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Antiochus IV took the name "Epiphanes," meaning "Select of God." His subjects made a pun on his name, calling him "Epimanes" or "madman." In 168 B.C., Antiochus IV ordered the Jews to worship Greek gods. The Temple in Jerusalem was seized and dedicated to Zeus. The Jews revolted and after three years of fighting, Judah Maccabee defeated the Seleukid army. Hanukkah, the Festival of Lights, commemorates the rededication of the Temple in 165 B.C. According to the Talmud, there was only enough consecrated olive oil to fuel the eternal flame in the Temple for one day. Miraculously, the oil burned for eight days, enough time to prepare and consecrate fresh oil.
GY87387. Bronze AE 21, Houghton-Lorber 1453d; BMC Seleucid p. 39, 51; Rouvier, JIAN V, p. 122, 1208; HGC 9 665 (R1), F, well centered, light corrosion, weight 5.456 g, maximum diameter 21.0 mm, die axis 0o, Quasi-municipal, Sidon (Saida, Lebanon) mint, c. 168 - 164 B.C.; obverse diademed and radiate head of Antiochos IV right, ∆ (control) behind; reverse galley left, BAΣIΛEΩΣ / ANTIOXOY in two lines above, ΣI∆ΩNIΩN over Phoenician script (of the Sidonians) below; rare; $100.00 (€85.00)
 


Seleukid Kingdom, Seleukos II Kallinikos, 246 - 226 B.C.

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The Seleukid Empire was under attack by Egypt when Kallinikos assumed the throne. He lost much of Thrace and coastal Anatolia to Ptolemy III. While he was fighting, his mother made his younger brother Antiochos Hierax joint ruler. Kallinikos agreed to partition the empire; however, Hierax wanted it all and Hierax and his Galatian mercenaries defeated him. Kallinikos managed to retain the lands east of the Tauros. The War of the Brothers weakened the empire, permitting regions such as Parthia to secede. Anatolia was soon lost. Kallinikos died after a fall from his horse.
GB87749. Bronze AE 18, Houghton-Lorber II addenda C72, Duyrat 1095 – 1111, Lindgren III 978, HGC 9 –, HGC 10 –, VF, dark green patina, off center, porous, weight 4.268 g, maximum diameter 18.0 mm, die axis 180o, Arados (Arwad, Syria) mint, c. 226 - 224 B.C.; obverse head of Herakles right, wearing Nemean Lion scalp headdress; reverse prow left with Athena figurehead, horizontal anchor left above; rare; $100.00 (€85.00)
 


Marathos, Phoenicia, 173 - 172 B.C.

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Marathos, the most northern coastal town in Phoenicia, was apparently under Ptolemaic hegemony when this coin was struck. The bust of Hermes is usually attributed to be also that of Ptolemy VI. Destroyed by its neighbor and rival Aradus, c. 145 B.C., Marathos was later rebuilt as a colony of Aradus.
GP73972. Bronze AE 21, Svoronos 1082 - 1085 (various controls); Duyrat Ateliers 252 - 261 (same); Cohen Dated 832; cf. HGC 10 194 (S); SNG Cop -; BMC Phoenicia -, F, black patina, rough, corrosion, weight 6.489 g, maximum diameter 21.1 mm, die axis 0o, Marathos (near Tartus, Syria) mint, 173 - 172 B.C.; obverse laureate and draped bust of Ptolemy VI as Hermes, kerykeion over shoulder; reverse Marathos standing left, apluster in right, Phoenician date IIIIIIINNNN (year 87) on left, Phoenician MRT (Marathos) right, Phoenician control letters low across field; $80.00 (€68.00)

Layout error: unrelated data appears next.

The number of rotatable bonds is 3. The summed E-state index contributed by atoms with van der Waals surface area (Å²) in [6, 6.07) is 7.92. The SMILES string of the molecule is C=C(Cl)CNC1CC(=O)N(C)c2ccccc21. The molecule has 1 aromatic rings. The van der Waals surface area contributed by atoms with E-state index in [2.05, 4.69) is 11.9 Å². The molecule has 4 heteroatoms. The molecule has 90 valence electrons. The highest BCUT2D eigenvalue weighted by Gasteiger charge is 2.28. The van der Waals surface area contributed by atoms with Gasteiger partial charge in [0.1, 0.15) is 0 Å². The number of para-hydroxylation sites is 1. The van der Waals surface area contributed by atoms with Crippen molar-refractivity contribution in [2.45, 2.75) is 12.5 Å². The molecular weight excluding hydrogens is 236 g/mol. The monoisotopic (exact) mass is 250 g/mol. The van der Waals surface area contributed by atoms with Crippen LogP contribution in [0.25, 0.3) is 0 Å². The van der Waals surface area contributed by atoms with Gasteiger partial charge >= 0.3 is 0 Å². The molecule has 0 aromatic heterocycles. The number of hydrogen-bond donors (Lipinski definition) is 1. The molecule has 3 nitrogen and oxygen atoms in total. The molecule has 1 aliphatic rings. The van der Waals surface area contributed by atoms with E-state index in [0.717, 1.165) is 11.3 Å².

Marathos, Phoenicia, 112 - 111 B.C.

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Marathos (earlier called Amrit) was an ancient Phoenician city located near Tartus in Syria. Founded in the third millennium B.C. and abandoned at the end of the second century B.C., the city's Phoenician ruins have been preserved in their entirety without extensive remodeling by later generations. One of the most important excavations at Marathos was the Phoenician temple dedicated to the god Melqart of Tyre and Eshmun. The colonnaded temple consists of a large court cut out of rock measuring 47 × 49 metres and over 3 metres deep, surrounded by a covered portico. In the center of the court a well-preserved cube-shaped cella stands. The open-air courtyard was filled with the waters of a local, traditionally sacred spring, a unique feature of this site. The temple dated to the late 4th century B.C., shows Achaemenid influence in its layout and decoration. According to Dutch archaeologist, Peter Akkermans, the temple is the "best-preserved monumental structure from the Phoenician homeland."Persian Empire
GB85949. Bronze AE 20, Duyrat Ateliers 347 - 356; BMC Phoenicia p. 125, 38; Cohen DCA 835; HGC 10 195; cf. SNG Cop 171 (year 146), gVF, well centered on a tight flan, a little rough, weight 5.925 g, maximum diameter 19.6 mm, die axis 0o, Marathos (near Tartus, Syria) mint, 112 - 111 B.C.; obverse laureate head of Zeus right; reverse filleted double cornucopia, Phoenician MRTh (Marathos) on left, Phoenician date (year 148) upward on right; $80.00 (€68.00)
 




  



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REFERENCES

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Catalog current as of Wednesday, December 12, 2018.
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Phoenicia